My uncle was a Tuskegee Airman. I recently watched the movie (I’m late) and I so appreciate his struggle to become someone great and serve our country. Growing up, he was just Uncle Wade. He retired as a lieutenant colonel in the Air Force and I knew that was significant because he was African-American, but until I saw the movie I had no idea how rare this accomplishment was or how hard he worked to achieve that rank. He never talked about it and, as a child, I never asked.
Everywhere he traveled and lived, like England and Japan and Germany, he sent my mother special gifts. Among them were china and figurines and other trinkets. She died this past summer and I have inherited all of those things. My mother always kept these items locked up for safekeeping and never used them because they were so special. Now I’m left wondering what to do with the “good stuff”.
I’m sure when he gave these things to her, he expected her to use them. But to her they were so valuable that she locked them away and never displayed them in order to preserve them. I’ve looked up the value of some of the China and the other little glassware from Occupied Japan, and they’re not worth anywhere near as much as we might’ve expected.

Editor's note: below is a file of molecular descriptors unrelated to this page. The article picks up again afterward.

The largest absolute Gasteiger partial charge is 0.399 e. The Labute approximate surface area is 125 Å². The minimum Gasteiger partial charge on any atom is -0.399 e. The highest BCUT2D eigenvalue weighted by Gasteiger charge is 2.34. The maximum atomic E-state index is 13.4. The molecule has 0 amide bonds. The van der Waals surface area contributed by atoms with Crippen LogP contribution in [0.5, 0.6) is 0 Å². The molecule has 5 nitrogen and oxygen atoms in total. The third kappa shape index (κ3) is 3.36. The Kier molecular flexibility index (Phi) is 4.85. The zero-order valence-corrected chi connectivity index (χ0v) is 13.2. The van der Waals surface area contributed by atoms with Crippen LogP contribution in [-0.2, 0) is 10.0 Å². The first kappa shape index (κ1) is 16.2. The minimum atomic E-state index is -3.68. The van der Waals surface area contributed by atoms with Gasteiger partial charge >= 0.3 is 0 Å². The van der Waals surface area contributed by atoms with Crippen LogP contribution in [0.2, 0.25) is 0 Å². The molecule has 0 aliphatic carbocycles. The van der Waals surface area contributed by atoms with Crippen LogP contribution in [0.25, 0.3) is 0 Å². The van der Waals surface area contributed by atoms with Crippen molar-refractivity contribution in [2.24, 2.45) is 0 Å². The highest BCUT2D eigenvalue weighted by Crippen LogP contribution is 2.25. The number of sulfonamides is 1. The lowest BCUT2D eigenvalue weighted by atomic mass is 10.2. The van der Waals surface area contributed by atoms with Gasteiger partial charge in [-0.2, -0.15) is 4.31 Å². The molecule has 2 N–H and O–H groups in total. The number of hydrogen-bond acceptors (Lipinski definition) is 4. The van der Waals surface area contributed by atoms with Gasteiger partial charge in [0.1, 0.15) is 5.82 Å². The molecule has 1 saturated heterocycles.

I must admit, that I’ve always been more of a paper plate and earthenware kind of girl. When you come to my house, you are not likely to be served on China or eat with silver. I really don’t know what to do with these things. The last thing I need is more trinkets to dust. I’m sure she had the best intentions when she put his gifts away though, and sometimes we do that with things we consider special.
It reminds me of the parable about the ten talents. God gives us gifts to use, and when we use what He gives us, they have a miraculous way of multiplying. When we lock them away and try to hide them out of fear of loss or damaging them, they actually decrease in value.
We don’t know what the future holds or how much time we have left. We do know the One Who holds the future. With whatever time we have, we should drink out of the crystal glasses; eat off the fine China; use the best silver; sit on the good furniture; and go ahead and wear the finest dress clothes that we have while they still fit and are in style!
I’m sure my mother thought that one day she would get to enjoy those things and I’m confident that her brother intended for her to. So I’m going to bless them both and I’m not going to put those things on display any longer, but I’m going to make use of them, and I encourage you to do the same with your good stuff.
If you go home to be with the Lord before the rest of your loved ones and you leave things behind, they should use whatever you leave, but you should enjoy it while you have breath in your body right now. The really good stuff is in Heaven! Use up what you have here; this is just a dress rehearsal anyway.